Displacement and stress distribution by different bone-borne palatal expanders with facemask: A 3-dimensional finite element analysis

Introduction

The purpose of this study was to analyze displacement and stress distribution in the maxilla during maxillary expansion followed by protraction using bone-borne and conventional tooth-borne palatal expanders and a facemask via 3-dimensional finite element analysis.

Methods

A finite element model of an adolescent skull was created, and 4 different types of appliances were integrated into it: facemask (type A); facemask with paramedian bone-borne expander (type B), facemask with palatal-slope bone-borne expander (type C), and facemask with conventional expander (type D). Expansion of 0.25 mm followed by 500 g of force per side was applied.

Results

Type A showed anterior displacement of the dentition combined with downward displacement of posterior teeth and upward displacement of anterior teeth. The combination of protraction and expansion in type D showed the greatest anterior displacement. In types B and C, the expansion forces resulted in posterior displacement decreasing the net displacement of the combination. Stresses concentrated around the miniscrews in types B and C. In types A and D, stresses concentrated at the first premolar and first molar. Type B had the highest stresses followed by type C and then D.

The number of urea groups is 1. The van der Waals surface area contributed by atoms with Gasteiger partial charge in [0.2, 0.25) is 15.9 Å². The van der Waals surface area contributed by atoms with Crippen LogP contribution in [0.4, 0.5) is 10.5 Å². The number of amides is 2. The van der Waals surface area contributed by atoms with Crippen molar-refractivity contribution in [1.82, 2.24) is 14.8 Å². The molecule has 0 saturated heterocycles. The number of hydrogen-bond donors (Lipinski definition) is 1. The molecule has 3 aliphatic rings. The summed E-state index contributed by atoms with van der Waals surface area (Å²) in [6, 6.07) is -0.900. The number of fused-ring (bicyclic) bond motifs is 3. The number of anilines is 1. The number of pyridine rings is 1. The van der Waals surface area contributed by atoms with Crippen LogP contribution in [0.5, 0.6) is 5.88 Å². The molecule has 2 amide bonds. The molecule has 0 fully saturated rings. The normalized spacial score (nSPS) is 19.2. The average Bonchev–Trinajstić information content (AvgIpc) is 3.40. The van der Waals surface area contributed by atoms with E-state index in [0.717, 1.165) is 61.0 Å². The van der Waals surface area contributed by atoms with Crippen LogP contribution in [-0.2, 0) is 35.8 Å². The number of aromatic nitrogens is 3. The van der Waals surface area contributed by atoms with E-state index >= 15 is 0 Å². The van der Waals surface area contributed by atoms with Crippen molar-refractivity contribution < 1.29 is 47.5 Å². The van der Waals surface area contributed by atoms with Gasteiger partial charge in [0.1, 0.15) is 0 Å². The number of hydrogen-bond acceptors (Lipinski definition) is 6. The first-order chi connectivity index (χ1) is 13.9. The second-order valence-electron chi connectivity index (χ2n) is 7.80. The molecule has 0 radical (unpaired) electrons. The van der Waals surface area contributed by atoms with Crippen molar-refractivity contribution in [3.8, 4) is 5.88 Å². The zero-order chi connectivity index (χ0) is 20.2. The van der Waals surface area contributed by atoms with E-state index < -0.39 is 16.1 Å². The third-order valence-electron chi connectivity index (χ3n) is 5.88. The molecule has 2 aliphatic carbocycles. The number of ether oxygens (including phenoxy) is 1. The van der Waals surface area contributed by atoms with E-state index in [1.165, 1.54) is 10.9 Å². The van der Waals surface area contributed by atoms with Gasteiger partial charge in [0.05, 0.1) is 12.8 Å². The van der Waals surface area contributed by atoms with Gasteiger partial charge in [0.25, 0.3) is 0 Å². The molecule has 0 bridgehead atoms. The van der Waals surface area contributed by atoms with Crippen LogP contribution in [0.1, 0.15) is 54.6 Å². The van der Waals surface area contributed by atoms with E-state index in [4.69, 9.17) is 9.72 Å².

Conclusions

The conventional tooth-borne expander (type D) enhanced the effect of maxillary protraction. Facemask alone (type A) resulted in more anterior displacement of the maxilla than the combination of facemask and bone-borne expanders (types B and C). The clinician should be aware of the initial stresses and movements from different expanders with facemask found in this study and confirm the movements in future clinical Class III studies.

Highlights

  • Maxillary expansion with bone-borne and tooth-borne expanders was analyzed.

  • Bone-borne expansion produced posterior displacement and decreased net displacement.

  • Stresses concentrated around the miniscrews.

  • Tooth-borne expansion enhanced the effect of maxillary protraction.

  • The facemask alone produced more anterior displacement of the maxilla.

Early intervention treatment of growing Class III patients is still challenging to clinicians. Maxillary protraction using a facemask (FM) has been the treatment of choice. Recent application of skeletal anchorage devices has introduced a new paradigm to avoid surgery in some skeletal Class III patients.